In the first of a series of articles that will take a look at all aspects of the Guernsey Trust, Mik Underdown of Blenheim Fiduciary Group, provides a brief overview of the types of Guernsey trust available and considers their underlying structure.
The Guernsey trust has long been considered a way of sheltering wealth, protecting assets and providing discrete succession planning for family assets. The keys to the success of the Guernsey trust have been the ease of creation, confidentiality, flexibility, a codified Trusts Law and, given the correct tax advice, beneficial tax advantages. They have also been used in situations where forced heirship rules may otherwise mean that assets would not devolve to the person of choice.
The law governing trusts established in Guernsey is the Trusts (Guernsey) Law, 1989 as amended and it is worth noting that, currently, the law is in the process of being updated. New legislation is expected towards the end of 2007 or early in 2008.
As would be expected, the Trusts legislation regulates the key aspects of trustees and their trusteeship including, among other things, defining the duties and powers (wide or narrow) of the trustees, the appointment of trustees, liabilities for breaches of trust and the duration of the trust. The trust deed does not have to be registered in Guernsey and so remains completely confidential, even on the death of the settlor.
Trust deed and letter of wishes
Given that most trusts will have areas of commonality, particularly with the powers and duties of the trustees, most professional trustees such as the Blenheim Fiduciary Group, will have a trust deed laid out in standard form. This deed can then be amended to meet the specific needs of individual clients before being engrossed. If changes are requested after execution, this is usually satisfied by the powers within the deed that permit trustees to make such variations. It is also worth noting that most trusts are irrevocable.
Certain powers within the deed, such as changes of beneficiaries and investment advisors, may be reserved to the extent that the trustees need to obtain the consent of a duly appointed Protector.
It is normal for a letter of wishes to have been lodged with the trustees by the settlor of the trust when the trust is established. This will, firstly, provide the trustees with guidance as to how the settlor would have dealt with the assets himself and, secondly, guide them as to who should benefit, when and to what extent during the lifetime of the trust and on its termination. The letter of wishes is not a legally enforceable document.
Types of trust
The most common form of Guernsey trust created is the Discretionary trust. Other types include Life Interest trusts, Accumulation and Maintenance trusts and trusts established for purely charitable purposes. For most private client planning Discretionary Trusts and Life Interest trusts are the most common.
This is still the most common form of trust and involves the legal ownership of the assets being transferred from the settlor (usually the client), to the trustees (typically a professional corporate trustee such as Blenheim Fiduciary Group), who will hold the assets according to the terms of the trust deed on behalf of the beneficiaries.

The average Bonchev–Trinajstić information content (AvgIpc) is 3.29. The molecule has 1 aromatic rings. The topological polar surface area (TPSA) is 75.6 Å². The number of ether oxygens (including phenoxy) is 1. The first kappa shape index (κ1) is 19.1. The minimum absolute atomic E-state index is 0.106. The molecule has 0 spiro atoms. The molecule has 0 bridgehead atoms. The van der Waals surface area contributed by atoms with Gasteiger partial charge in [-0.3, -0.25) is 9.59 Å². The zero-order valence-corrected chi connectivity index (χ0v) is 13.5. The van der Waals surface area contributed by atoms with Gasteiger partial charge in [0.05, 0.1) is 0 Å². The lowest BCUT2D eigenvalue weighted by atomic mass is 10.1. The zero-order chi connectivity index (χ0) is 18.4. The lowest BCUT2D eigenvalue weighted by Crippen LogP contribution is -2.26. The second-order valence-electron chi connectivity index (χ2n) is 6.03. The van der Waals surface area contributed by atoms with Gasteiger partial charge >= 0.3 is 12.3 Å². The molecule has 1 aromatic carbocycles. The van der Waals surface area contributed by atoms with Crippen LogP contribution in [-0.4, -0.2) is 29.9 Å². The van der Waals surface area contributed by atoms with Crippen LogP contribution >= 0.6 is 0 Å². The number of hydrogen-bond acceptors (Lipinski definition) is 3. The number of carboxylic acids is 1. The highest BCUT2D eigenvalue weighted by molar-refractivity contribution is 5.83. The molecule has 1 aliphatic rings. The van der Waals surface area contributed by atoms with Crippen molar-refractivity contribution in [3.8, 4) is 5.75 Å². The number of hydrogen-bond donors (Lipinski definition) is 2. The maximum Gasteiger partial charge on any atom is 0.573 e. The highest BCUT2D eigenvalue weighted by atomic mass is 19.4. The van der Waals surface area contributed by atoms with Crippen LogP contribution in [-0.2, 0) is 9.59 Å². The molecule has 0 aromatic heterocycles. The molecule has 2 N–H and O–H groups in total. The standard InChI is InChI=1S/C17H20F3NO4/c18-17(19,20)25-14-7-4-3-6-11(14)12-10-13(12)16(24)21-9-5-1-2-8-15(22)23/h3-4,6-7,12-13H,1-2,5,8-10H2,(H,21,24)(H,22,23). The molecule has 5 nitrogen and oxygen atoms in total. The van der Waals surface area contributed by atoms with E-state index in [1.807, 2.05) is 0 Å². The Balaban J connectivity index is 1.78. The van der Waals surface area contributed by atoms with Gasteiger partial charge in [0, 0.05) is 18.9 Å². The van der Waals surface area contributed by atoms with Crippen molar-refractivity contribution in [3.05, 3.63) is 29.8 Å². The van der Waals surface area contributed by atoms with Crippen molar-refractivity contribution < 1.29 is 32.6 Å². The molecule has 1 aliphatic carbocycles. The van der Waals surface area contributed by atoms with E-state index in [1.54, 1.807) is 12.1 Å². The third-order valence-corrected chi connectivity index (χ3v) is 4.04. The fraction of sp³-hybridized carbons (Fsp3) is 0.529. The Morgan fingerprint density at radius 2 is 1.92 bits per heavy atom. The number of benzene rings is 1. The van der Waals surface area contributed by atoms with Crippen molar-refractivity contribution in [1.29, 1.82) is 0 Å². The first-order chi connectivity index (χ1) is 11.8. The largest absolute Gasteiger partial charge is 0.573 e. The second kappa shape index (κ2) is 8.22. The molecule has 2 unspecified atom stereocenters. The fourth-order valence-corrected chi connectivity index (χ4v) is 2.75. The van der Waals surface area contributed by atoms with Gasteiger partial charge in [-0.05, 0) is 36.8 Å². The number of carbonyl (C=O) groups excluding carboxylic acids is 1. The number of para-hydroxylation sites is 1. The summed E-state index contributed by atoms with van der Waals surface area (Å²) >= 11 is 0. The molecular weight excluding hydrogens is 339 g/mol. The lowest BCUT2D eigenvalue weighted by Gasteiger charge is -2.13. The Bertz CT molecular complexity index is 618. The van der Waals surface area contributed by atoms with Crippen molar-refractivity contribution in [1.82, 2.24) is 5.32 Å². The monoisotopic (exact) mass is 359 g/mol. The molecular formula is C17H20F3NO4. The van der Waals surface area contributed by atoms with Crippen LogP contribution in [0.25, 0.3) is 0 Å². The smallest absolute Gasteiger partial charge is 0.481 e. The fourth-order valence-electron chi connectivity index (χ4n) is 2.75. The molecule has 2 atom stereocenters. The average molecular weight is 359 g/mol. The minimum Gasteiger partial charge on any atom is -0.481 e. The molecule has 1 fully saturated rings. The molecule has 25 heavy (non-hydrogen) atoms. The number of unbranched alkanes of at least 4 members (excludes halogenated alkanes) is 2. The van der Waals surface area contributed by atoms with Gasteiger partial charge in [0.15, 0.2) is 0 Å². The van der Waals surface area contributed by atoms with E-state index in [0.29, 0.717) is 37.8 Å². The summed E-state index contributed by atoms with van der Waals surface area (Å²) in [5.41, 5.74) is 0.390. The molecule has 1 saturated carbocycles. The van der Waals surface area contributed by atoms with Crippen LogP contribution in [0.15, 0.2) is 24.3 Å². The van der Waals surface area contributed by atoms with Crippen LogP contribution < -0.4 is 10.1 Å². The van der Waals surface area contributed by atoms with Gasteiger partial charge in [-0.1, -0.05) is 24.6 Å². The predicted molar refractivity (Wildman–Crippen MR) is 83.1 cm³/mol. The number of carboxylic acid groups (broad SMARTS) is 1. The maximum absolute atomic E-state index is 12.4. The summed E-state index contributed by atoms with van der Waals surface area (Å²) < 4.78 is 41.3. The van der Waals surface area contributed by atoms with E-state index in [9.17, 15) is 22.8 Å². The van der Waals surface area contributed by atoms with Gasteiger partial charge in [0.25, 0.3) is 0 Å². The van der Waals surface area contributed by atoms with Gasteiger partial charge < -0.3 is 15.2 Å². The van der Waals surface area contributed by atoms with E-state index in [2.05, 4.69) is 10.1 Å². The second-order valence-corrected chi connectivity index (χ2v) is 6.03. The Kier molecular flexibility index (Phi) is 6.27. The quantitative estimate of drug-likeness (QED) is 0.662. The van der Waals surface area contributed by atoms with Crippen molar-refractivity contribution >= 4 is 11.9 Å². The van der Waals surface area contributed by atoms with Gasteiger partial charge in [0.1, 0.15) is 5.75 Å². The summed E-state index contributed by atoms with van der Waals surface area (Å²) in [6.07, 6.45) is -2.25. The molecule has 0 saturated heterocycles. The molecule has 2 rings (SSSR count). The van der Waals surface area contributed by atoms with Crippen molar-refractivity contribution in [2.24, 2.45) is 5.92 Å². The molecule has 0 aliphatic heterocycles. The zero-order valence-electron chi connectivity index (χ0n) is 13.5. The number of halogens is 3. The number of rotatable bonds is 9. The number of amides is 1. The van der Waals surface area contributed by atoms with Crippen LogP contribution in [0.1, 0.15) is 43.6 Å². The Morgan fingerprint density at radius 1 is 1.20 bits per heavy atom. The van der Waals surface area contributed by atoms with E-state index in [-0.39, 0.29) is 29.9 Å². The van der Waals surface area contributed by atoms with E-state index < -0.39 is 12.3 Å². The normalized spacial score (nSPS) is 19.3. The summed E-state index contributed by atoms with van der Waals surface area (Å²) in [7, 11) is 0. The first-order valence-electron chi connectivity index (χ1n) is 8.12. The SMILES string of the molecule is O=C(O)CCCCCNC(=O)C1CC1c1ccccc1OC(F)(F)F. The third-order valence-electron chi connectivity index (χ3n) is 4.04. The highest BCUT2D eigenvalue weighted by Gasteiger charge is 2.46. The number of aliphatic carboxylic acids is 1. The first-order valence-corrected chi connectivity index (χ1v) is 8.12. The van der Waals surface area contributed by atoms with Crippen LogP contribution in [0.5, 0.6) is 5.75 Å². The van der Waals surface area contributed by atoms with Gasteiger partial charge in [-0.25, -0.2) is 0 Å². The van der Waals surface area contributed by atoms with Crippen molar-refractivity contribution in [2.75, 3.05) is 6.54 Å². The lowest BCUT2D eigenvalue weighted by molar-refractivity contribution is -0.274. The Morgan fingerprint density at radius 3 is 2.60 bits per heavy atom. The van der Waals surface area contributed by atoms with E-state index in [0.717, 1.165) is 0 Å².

The beneficiaries may be named in the trust deed, added at a later date (powers permitting), or referred to in the letter of wishes.
The uses of the discretionary trust in financial planning are varied and will be discussed in a later paper.
Life Interest Trusts
A life interest trust will clearly state within its terms that the life tenant (a named individual) is entitled to the income from the trust fund for life. On his death the trust may be wound up and the trust fund distributed, or as is frequently the case, there will be a secondary life tenant (perhaps the wife of the life tenant) who becomes so entitled.
During the life of either tenant there is usually the power for the trustees, at their discretion, to make payments to them from the capital.
On the death of the successive life tenant the trust often becomes discretionary and the trustees will exercise that discretion, as appropriate in their favour.
The Guernsey trust remains an important part of international tax planning, particularly for the private client. The expected updates to the trust law will provide further opportunities, for example in the area of Private Family Trust Companies. Also expected, is the introduction of legislation that will allow the introduction of Guernsey Purpose Trusts.
This overview is, of necessity, a very brief run through of some of the aspects of Guernsey trusts and should not be considered as tax advice. Blenheim Fiduciary Group is able to advise at all stages and assist with the creation and trusteeship of trusts in Guernsey.
The content of this article is intended to provide a general guide to the subject matter. Specialist advice should be sought about your specific circumstances.
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